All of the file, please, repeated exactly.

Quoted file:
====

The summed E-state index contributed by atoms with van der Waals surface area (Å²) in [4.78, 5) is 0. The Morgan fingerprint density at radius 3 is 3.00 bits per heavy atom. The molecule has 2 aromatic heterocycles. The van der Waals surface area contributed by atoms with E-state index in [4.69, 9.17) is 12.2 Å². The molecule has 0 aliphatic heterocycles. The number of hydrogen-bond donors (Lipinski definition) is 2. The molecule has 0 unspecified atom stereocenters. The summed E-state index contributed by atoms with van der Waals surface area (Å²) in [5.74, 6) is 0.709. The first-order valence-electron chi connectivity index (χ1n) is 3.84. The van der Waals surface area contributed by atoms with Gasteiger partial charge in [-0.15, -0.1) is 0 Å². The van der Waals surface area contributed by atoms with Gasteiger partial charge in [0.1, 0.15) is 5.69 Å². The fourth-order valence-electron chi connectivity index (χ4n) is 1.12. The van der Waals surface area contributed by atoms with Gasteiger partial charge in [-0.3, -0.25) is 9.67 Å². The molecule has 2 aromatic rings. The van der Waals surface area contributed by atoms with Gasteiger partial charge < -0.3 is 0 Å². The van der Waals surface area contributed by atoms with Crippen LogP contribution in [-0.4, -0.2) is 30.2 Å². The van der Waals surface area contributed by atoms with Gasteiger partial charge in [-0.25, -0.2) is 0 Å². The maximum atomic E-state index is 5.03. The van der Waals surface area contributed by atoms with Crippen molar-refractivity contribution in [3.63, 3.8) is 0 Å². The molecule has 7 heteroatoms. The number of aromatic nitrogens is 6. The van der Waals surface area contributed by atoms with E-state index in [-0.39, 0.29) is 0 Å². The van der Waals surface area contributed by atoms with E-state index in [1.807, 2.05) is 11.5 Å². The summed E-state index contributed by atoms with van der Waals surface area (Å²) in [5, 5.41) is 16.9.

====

The summed E-state index contributed by atoms with van der Waals surface area (Å²) in [4.78, 5) is 0. The Morgan fingerprint density at radius 3 is 3.00 bits per heavy atom. The molecule has 2 aromatic heterocycles. The van der Waals surface area contributed by atoms with E-state index in [4.69, 9.17) is 12.2 Å². The molecule has 0 aliphatic heterocycles. The number of hydrogen-bond donors (Lipinski definition) is 2. The molecule has 0 unspecified atom stereocenters. The summed E-state index contributed by atoms with van der Waals surface area (Å²) in [5.74, 6) is 0.709. The first-order valence-electron chi connectivity index (χ1n) is 3.84. The van der Waals surface area contributed by atoms with Gasteiger partial charge in [-0.15, -0.1) is 0 Å². The van der Waals surface area contributed by atoms with Gasteiger partial charge in [0.1, 0.15) is 5.69 Å². The fourth-order valence-electron chi connectivity index (χ4n) is 1.12. The van der Waals surface area contributed by atoms with Gasteiger partial charge in [-0.3, -0.25) is 9.67 Å². The molecule has 2 aromatic rings. The van der Waals surface area contributed by atoms with Gasteiger partial charge < -0.3 is 0 Å². The van der Waals surface area contributed by atoms with Crippen LogP contribution in [-0.4, -0.2) is 30.2 Å². The van der Waals surface area contributed by atoms with Gasteiger partial charge in [-0.25, -0.2) is 0 Å². The maximum atomic E-state index is 5.03. The van der Waals surface area contributed by atoms with Crippen molar-refractivity contribution in [3.63, 3.8) is 0 Å². The molecule has 7 heteroatoms. The number of aromatic nitrogens is 6. The van der Waals surface area contributed by atoms with E-state index in [-0.39, 0.29) is 0 Å². The van der Waals surface area contributed by atoms with E-state index in [1.807, 2.05) is 11.5 Å². The summed E-state index contributed by atoms with van der Waals surface area (Å²) in [5, 5.41) is 16.9.